Resource title

Racial and Economic Factors in Attitudes to Immigration

Resource image

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Resource description

Hostility towards minorities may sometimes have economic rather than racial motives. Labour market fears, or concerns about the welfare system, are often believed to manifest themselves in hostile attitudes towards population groups that are considered to be competitors for these resources. The question of how attitudes of majority populations towards immigration are determined is of great importance for implementing appropriate policies. We try to separate racial and economic components to such attitudes. Our analysis is based on the British Social Attitudes Survey, which includes questions on attitudes towards immigration from different minority groups, as well as attitudes towards related concerns, like job security and benefit expenditures. We specify and estimate a multiple factor model. The correlation between answers to questions on immigration and on related issues helps us separate different aspects to attitudes. We find that racial attitudes are strongly associated with hostility to immigration from ethnically distinct populations. Furthermore, there is evidence that welfare and labour market concerns are related to attitudes to immigration, but only among skilled and highly educated workers.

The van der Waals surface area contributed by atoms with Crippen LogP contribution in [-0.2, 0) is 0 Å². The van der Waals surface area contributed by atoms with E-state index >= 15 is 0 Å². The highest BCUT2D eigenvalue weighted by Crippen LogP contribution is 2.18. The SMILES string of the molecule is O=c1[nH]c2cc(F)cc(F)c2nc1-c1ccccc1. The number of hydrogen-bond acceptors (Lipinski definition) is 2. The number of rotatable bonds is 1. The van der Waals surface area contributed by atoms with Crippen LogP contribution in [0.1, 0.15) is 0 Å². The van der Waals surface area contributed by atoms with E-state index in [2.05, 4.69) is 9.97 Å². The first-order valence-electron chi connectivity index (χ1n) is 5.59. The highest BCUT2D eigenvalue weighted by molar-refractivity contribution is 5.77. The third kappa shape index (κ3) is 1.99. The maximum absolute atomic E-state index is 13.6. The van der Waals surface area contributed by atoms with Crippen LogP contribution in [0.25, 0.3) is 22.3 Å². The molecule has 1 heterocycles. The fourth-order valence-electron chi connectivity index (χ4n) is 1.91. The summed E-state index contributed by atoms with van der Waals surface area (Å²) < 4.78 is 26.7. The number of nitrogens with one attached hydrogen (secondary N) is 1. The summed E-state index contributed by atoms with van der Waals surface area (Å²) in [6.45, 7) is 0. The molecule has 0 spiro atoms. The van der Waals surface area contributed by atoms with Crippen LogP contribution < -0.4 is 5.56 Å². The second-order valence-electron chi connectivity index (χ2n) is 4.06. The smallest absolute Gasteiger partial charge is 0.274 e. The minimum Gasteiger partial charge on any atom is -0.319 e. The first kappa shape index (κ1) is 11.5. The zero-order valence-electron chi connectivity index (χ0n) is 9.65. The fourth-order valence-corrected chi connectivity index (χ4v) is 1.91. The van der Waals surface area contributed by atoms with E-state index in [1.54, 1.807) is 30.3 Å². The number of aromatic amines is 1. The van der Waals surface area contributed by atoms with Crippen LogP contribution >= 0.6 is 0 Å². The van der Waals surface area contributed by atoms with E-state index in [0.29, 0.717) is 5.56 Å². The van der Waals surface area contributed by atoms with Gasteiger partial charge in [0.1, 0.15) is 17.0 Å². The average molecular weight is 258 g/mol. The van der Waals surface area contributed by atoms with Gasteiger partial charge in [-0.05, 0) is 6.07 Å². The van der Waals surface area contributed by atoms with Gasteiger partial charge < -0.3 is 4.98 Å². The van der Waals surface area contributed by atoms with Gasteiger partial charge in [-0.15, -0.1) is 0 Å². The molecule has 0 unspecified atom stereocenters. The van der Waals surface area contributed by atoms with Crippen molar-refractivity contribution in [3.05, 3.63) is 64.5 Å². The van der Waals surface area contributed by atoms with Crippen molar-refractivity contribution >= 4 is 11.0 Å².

Resource author

Christian Dustmann, Ian Preston

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Resource publish date

Resource language

eng

Resource content type

text/html

Resource resource URL

http://hdl.handle.net/10419/21033

Resource license

Adapt according to the presented license agreement and reference the original author.